We were in fact the model and the first port to enter into a port authority terminal operator and rail combined key performance indicator metric, which, similar to the experiences you've heard about from Global, from Mr. Xotta, and from the Port of Prince Rupert, etc., has produced demonstrable and tangible benefits. It is our hope and intention to work with CN and our other stakeholders, because, as you have heard in commentary before, it is a complex, integrated supply chain. The efficiency of the railroad has to be equally and fairly balanced by the expectations and the commitments of shippers and, most importantly, of the terminal operators that are the main partners in the rail transfer.

We see it as a very balanced, very complicated supply chain. We favour the commercial solutions that have been proven to be very successful so far. We do reinforce and echo the comments made by some of the panellists from Prince Rupert and the Metro Vancouver Port Authority: that due to the complexity and the supply chain, it has to be treated in a very cautious manner before any regulatory process is in place. We appreciate the complexity around the supply chain. That's why we encourage a good deal of caution with respect to forced, compulsory measures under Bill C-52.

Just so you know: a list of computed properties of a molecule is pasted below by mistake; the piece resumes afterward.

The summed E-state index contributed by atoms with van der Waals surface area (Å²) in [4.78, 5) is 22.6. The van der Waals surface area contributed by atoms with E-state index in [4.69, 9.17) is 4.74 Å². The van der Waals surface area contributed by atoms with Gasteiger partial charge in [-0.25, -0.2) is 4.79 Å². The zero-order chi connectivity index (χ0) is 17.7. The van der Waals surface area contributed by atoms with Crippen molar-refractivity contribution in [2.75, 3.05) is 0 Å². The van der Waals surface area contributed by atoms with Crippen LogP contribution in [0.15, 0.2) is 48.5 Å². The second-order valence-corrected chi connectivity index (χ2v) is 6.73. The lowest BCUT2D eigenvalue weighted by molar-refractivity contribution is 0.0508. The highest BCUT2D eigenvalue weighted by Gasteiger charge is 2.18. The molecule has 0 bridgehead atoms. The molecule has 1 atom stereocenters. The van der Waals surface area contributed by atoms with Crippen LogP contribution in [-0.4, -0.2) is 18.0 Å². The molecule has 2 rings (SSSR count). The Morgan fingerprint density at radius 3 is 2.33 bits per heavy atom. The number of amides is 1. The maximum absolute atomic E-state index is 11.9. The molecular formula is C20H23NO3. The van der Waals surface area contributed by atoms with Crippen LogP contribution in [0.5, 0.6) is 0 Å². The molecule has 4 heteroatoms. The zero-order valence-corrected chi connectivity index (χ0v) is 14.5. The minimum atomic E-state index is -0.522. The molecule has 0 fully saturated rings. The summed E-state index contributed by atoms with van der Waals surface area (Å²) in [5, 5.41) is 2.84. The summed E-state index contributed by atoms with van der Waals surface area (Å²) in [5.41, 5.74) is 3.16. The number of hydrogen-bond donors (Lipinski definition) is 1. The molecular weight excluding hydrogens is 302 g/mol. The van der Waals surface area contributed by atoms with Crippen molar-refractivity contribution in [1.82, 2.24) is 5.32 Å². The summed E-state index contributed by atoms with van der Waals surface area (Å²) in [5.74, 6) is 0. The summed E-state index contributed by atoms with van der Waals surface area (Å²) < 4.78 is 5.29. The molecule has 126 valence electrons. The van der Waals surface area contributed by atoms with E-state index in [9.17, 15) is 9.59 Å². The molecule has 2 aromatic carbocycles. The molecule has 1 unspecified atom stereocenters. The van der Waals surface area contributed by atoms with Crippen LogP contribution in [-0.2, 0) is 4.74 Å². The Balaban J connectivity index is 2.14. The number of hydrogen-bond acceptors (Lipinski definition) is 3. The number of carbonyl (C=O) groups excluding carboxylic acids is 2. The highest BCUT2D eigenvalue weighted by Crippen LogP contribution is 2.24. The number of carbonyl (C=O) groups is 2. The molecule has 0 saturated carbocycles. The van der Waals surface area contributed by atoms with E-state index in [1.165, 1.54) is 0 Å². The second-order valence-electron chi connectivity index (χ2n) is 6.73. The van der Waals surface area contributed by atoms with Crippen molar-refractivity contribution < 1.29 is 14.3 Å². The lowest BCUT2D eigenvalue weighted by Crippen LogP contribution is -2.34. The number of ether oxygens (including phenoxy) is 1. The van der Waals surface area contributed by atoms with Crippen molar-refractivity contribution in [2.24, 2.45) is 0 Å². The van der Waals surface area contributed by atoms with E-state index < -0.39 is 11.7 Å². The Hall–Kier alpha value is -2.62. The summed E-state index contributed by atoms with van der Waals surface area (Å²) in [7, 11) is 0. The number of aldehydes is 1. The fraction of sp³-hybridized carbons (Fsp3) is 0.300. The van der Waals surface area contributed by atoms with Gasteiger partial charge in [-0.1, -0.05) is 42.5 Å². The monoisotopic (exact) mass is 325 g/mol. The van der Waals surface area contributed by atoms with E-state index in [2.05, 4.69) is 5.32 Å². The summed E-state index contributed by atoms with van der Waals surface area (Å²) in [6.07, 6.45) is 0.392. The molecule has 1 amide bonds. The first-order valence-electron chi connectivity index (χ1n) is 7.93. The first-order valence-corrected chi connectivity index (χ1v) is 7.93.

In summary, Mr. Chairman, Halifax recognizes and agrees with the comments made by our competitive and in fact complementary port partners in Prince Rupert and Vancouver. We do concur with the submissions and recommendations they've brought forward. Rather than restating all of that, we'll submit to you that it is the correct way to go forward from the perspective of the Halifax Port Authority as well.

Thank you.

4:10 p.m.

Conservative

The Chair Conservative Larry Miller

Thank you, Mr. Malec, for keeping your comments brief, as all of you did.

With that, we're going to go right to questioning.

Ms. Chow, you have seven minutes.

4:10 p.m.

NDP

Olivia Chow NDP Trinity—Spadina, ON

I have a question for the Port Metro Vancouver team. In one of your recommendations—recommendation 2 in your previous recommendations—you talked about performance monitoring.

Are there guidelines right now from the port authority that say x percentage of trains arrived on time, therefore y number of containers were able to depart the port with their shipments, and/or if they didn't arrive on time, this is the dollar amount lost as a result, and some of the shippers end up booking three or four containers just in case their grains, for example, don't arrive on time? Are there performance measurements that are standard amounts for all port authorities that receive quite a lot of shipments from rail?